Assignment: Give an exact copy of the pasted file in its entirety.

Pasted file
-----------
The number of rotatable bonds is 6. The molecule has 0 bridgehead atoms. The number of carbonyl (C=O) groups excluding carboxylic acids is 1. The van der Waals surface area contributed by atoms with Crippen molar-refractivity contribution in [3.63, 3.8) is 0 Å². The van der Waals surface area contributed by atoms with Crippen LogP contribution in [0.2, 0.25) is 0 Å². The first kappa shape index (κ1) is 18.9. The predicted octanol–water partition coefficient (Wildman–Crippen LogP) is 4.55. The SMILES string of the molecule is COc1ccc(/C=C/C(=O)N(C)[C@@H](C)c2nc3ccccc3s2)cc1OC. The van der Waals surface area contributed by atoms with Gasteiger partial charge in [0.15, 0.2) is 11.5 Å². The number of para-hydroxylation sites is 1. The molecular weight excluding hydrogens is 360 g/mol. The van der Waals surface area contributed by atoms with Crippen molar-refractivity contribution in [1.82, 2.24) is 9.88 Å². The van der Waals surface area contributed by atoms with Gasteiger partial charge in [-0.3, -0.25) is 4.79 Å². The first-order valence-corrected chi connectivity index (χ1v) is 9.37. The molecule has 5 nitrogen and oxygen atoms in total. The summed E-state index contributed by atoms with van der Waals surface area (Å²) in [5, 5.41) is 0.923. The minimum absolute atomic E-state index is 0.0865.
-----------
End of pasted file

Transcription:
The number of rotatable bonds is 6. The molecule has 0 bridgehead atoms. The number of carbonyl (C=O) groups excluding carboxylic acids is 1. The van der Waals surface area contributed by atoms with Crippen molar-refractivity contribution in [3.63, 3.8) is 0 Å². The van der Waals surface area contributed by atoms with Crippen LogP contribution in [0.2, 0.25) is 0 Å². The first kappa shape index (κ1) is 18.9. The predicted octanol–water partition coefficient (Wildman–Crippen LogP) is 4.55. The SMILES string of the molecule is COc1ccc(/C=C/C(=O)N(C)[C@@H](C)c2nc3ccccc3s2)cc1OC. The van der Waals surface area contributed by atoms with Gasteiger partial charge in [0.15, 0.2) is 11.5 Å². The number of para-hydroxylation sites is 1. The molecular weight excluding hydrogens is 360 g/mol. The van der Waals surface area contributed by atoms with Crippen molar-refractivity contribution in [1.82, 2.24) is 9.88 Å². The van der Waals surface area contributed by atoms with Gasteiger partial charge in [-0.3, -0.25) is 4.79 Å². The first-order valence-corrected chi connectivity index (χ1v) is 9.37. The molecule has 5 nitrogen and oxygen atoms in total. The summed E-state index contributed by atoms with van der Waals surface area (Å²) in [5, 5.41) is 0.923. The minimum absolute atomic E-state index is 0.0865.